It seems entirely appropriate that Sanderson Farms
So far this year, the chicken business hasn't been particularly good. My Foolish colleague Stephen Simpson described the situation up through the firm's first three quarters of this fiscal year back in August. To summarize: Business was bleak.
Through the first nine months of fiscal 2005, Sanderson has already reported a 4% decline in sales from the first nine months of fiscal 2004, resulting in a 30% decline in profits for the period. Although the costs of chicken feed have been on the decline, the prices that chicken meat fetches on the market have, by and large, been declining even faster. (Speaking of which, investors in Motley Fool Hidden Gems pick Buffalo Wild Wings
In the "how ironic" section of its press release, Sanderson cited "severe hot and dry weather conditions" as a problem it expected to face in fiscal Q4. As it turned out, Sanderson was more affected by flooding in Louisiana and Mississippi.
In a conference call on Sept. 15, Sanderson revealed that Hurricane Katrina did little permanent damage to its operations in those states, but it did kill 3 million chickens out of an inventory of about 37 million. Additionally, more than 5 million eggs failed to hatch as a result of power outages in the affected regions. Combined, these losses account for approximately two weeks' worth of processing volume at the company's Mississippi and Louisiana plants.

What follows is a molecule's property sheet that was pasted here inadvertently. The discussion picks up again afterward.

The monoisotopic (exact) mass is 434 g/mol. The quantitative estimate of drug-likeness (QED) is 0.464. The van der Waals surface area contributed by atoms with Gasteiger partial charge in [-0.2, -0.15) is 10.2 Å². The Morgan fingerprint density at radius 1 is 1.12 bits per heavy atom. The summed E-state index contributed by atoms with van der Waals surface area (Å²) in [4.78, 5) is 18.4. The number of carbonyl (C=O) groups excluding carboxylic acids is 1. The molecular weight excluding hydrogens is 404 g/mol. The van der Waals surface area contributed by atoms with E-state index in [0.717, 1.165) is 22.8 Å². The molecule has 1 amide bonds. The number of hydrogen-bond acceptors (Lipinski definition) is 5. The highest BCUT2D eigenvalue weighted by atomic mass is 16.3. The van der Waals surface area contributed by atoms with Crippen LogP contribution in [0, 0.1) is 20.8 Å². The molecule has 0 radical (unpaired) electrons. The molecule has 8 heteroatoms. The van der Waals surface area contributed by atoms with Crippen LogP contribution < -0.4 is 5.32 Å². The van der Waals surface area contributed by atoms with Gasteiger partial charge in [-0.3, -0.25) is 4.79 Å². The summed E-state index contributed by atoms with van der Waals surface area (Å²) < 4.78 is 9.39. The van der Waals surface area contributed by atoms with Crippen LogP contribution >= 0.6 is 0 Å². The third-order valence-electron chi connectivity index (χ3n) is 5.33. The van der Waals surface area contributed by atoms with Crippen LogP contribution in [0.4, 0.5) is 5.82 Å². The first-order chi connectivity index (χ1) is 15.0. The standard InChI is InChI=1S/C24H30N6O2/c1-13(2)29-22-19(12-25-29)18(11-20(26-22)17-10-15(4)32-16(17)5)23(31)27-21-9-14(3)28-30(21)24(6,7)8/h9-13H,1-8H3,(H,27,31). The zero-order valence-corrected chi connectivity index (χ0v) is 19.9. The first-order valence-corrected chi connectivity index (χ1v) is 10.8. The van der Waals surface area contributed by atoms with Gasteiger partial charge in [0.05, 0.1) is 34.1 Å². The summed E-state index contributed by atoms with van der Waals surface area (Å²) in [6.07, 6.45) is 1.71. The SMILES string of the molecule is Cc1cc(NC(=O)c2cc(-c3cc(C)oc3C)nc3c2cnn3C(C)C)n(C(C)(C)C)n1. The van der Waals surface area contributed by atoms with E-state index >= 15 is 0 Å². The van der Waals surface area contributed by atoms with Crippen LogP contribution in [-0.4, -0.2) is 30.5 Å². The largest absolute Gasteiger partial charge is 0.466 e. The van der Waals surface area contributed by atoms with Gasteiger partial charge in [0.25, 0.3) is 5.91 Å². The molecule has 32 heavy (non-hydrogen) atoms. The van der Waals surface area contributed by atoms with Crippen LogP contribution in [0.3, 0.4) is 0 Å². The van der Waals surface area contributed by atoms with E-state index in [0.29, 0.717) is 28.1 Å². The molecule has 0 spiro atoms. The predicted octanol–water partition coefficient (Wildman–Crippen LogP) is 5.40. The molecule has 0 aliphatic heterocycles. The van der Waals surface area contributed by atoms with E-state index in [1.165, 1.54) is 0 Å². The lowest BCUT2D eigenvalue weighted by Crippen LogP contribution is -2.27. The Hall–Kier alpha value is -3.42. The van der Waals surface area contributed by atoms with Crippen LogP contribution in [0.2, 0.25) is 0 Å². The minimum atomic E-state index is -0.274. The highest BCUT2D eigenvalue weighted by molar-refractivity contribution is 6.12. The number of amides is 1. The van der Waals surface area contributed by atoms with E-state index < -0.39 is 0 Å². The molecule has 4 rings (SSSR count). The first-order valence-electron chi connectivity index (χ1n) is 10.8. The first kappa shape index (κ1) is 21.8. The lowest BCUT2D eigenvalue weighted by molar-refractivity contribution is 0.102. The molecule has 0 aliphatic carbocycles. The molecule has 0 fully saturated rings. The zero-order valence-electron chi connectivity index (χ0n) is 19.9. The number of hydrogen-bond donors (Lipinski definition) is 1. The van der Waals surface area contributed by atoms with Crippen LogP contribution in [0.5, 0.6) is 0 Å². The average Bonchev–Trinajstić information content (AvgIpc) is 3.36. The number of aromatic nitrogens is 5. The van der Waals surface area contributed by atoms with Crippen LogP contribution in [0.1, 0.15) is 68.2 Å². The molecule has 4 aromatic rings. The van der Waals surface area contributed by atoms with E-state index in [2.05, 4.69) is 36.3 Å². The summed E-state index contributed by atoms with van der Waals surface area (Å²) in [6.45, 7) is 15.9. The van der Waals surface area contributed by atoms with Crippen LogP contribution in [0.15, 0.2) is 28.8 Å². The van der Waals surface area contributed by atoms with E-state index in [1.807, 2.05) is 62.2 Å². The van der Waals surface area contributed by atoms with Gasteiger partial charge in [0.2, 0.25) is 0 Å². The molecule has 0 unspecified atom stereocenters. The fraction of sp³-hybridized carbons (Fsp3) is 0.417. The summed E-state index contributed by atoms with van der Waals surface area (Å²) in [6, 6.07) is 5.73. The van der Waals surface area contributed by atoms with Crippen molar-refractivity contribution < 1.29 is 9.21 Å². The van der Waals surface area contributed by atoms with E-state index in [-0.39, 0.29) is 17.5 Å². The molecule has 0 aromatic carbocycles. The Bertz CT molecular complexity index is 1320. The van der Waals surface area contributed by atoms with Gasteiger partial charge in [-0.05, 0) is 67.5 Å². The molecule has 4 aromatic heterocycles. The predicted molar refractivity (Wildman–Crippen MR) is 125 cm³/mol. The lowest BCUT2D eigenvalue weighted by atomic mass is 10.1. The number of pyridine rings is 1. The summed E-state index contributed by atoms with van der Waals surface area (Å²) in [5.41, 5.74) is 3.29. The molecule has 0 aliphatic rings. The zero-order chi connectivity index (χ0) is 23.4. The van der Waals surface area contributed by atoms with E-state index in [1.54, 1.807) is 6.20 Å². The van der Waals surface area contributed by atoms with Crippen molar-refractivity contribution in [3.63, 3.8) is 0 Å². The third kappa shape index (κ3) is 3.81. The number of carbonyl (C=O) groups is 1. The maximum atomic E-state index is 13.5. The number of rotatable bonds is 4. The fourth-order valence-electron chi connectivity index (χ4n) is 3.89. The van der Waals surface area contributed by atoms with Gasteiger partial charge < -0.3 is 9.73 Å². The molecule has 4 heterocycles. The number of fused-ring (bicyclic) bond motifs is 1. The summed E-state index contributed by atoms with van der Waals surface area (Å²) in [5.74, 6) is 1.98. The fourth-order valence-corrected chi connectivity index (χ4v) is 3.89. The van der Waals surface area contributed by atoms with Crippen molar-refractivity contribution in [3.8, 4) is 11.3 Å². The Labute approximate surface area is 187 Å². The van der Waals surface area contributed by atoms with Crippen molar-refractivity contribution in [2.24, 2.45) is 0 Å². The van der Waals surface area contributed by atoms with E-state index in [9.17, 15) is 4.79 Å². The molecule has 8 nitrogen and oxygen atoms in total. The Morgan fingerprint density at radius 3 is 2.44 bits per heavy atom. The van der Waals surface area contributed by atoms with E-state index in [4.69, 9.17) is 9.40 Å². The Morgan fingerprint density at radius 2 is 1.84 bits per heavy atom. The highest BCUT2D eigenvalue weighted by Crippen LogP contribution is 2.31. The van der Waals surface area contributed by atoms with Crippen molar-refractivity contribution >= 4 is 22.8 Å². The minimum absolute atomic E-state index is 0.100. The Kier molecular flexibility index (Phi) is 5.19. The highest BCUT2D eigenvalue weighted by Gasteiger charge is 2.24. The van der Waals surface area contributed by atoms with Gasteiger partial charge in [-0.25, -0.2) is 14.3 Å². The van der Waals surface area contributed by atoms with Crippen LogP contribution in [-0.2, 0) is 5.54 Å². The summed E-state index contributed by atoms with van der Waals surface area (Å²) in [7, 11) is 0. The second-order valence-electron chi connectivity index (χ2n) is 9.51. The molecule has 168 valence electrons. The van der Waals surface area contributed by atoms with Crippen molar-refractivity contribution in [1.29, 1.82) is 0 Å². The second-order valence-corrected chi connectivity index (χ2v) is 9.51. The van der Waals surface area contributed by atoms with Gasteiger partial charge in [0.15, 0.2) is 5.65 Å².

In this Fool's view, between Katrina-related costs and the difficulty of raising profits on a commodity whose market price is falling, Sanderson investors are being set up for a fall Tuesday.
True, consensus analyst estimates predict that Sanderson will report earning $0.48 per share for fiscal Q4 2005 -- nearly twice what it earned last year.
But if you look closely, that "consensus" is just the result of mixing three widely disparate views. Of the three analysts who track the stock, one expects to see $0.82 per share in profit, another, an $0.18 per share loss, and a third, somewhere in between. With no recent guidance from the company, but all of the facts pointing toward a rough quarter, my money would be on Sanderson missing this "consensus" estimate Tuesday.
For more Foolish writing on the company, read:
At one time, Sanderson Farms was a recommendation of Motley Fool Stock Advisor . It no longer is.
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Fool contributor Rich Smith does not own shares of either company named above.